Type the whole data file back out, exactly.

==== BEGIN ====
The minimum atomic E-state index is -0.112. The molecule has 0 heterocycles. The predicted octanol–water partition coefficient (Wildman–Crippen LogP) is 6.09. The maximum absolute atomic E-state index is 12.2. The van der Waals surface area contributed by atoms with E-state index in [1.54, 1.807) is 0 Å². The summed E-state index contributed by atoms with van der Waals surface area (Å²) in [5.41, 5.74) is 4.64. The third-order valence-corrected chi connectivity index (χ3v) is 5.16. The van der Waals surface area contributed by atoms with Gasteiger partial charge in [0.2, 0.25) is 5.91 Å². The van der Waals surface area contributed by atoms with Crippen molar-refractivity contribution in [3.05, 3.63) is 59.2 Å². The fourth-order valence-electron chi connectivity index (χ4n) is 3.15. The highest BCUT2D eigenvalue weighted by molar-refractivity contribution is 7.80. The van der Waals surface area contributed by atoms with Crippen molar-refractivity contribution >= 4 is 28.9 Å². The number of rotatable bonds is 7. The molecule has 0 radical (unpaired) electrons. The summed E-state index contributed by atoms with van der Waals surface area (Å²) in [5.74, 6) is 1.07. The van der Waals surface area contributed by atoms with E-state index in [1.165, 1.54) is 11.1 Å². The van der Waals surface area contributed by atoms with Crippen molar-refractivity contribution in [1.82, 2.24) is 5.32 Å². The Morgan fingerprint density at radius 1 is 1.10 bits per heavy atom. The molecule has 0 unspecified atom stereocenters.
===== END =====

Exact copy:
The minimum atomic E-state index is -0.112. The molecule has 0 heterocycles. The predicted octanol–water partition coefficient (Wildman–Crippen LogP) is 6.09. The maximum absolute atomic E-state index is 12.2. The van der Waals surface area contributed by atoms with E-state index in [1.54, 1.807) is 0 Å². The summed E-state index contributed by atoms with van der Waals surface area (Å²) in [5.41, 5.74) is 4.64. The third-order valence-corrected chi connectivity index (χ3v) is 5.16. The van der Waals surface area contributed by atoms with Gasteiger partial charge in [0.2, 0.25) is 5.91 Å². The van der Waals surface area contributed by atoms with Crippen molar-refractivity contribution in [3.05, 3.63) is 59.2 Å². The fourth-order valence-electron chi connectivity index (χ4n) is 3.15. The highest BCUT2D eigenvalue weighted by molar-refractivity contribution is 7.80. The van der Waals surface area contributed by atoms with Crippen molar-refractivity contribution >= 4 is 28.9 Å². The number of rotatable bonds is 7. The molecule has 0 radical (unpaired) electrons. The summed E-state index contributed by atoms with van der Waals surface area (Å²) in [5.74, 6) is 1.07. The van der Waals surface area contributed by atoms with E-state index in [1.165, 1.54) is 11.1 Å². The van der Waals surface area contributed by atoms with Crippen molar-refractivity contribution in [1.82, 2.24) is 5.32 Å². The Morgan fingerprint density at radius 1 is 1.10 bits per heavy atom. The molecule has 0 unspecified atom stereocenters.